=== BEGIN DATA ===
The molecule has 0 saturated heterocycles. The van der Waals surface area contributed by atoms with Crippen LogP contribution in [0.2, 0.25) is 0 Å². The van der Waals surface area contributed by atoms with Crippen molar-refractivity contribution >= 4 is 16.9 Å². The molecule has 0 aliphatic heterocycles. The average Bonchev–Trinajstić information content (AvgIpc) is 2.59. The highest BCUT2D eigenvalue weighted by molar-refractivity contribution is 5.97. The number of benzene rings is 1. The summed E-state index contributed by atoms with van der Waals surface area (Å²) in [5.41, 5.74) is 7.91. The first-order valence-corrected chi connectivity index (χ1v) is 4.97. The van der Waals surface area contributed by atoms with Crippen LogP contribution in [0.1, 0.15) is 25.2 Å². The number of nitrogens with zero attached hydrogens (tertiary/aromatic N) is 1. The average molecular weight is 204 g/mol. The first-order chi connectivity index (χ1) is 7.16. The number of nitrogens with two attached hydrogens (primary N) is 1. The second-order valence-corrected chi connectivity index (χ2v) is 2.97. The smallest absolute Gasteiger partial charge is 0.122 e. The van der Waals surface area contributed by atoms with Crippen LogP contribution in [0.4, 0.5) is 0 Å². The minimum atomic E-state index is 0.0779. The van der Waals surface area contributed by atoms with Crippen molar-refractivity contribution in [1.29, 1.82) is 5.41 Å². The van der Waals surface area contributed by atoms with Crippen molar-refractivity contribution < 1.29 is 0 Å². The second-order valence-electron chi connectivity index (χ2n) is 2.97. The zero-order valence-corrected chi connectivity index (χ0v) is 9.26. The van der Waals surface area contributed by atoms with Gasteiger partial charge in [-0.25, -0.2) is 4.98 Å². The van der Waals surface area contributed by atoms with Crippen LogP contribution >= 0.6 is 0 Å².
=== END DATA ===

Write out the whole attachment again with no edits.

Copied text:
The molecule has 0 saturated heterocycles. The van der Waals surface area contributed by atoms with Crippen LogP contribution in [0.2, 0.25) is 0 Å². The van der Waals surface area contributed by atoms with Crippen molar-refractivity contribution >= 4 is 16.9 Å². The molecule has 0 aliphatic heterocycles. The average Bonchev–Trinajstić information content (AvgIpc) is 2.59. The highest BCUT2D eigenvalue weighted by molar-refractivity contribution is 5.97. The number of benzene rings is 1. The summed E-state index contributed by atoms with van der Waals surface area (Å²) in [5.41, 5.74) is 7.91. The first-order valence-corrected chi connectivity index (χ1v) is 4.97. The van der Waals surface area contributed by atoms with Crippen LogP contribution in [0.1, 0.15) is 25.2 Å². The number of nitrogens with zero attached hydrogens (tertiary/aromatic N) is 1. The average molecular weight is 204 g/mol. The first-order chi connectivity index (χ1) is 7.16. The number of nitrogens with two attached hydrogens (primary N) is 1. The second-order valence-corrected chi connectivity index (χ2v) is 2.97. The smallest absolute Gasteiger partial charge is 0.122 e. The van der Waals surface area contributed by atoms with Crippen LogP contribution in [0.4, 0.5) is 0 Å². The minimum atomic E-state index is 0.0779. The van der Waals surface area contributed by atoms with Crippen molar-refractivity contribution in [1.29, 1.82) is 5.41 Å². The van der Waals surface area contributed by atoms with Crippen molar-refractivity contribution < 1.29 is 0 Å². The second-order valence-electron chi connectivity index (χ2n) is 2.97. The zero-order valence-corrected chi connectivity index (χ0v) is 9.26. The van der Waals surface area contributed by atoms with Gasteiger partial charge in [-0.25, -0.2) is 4.98 Å². The van der Waals surface area contributed by atoms with Crippen LogP contribution >= 0.6 is 0 Å².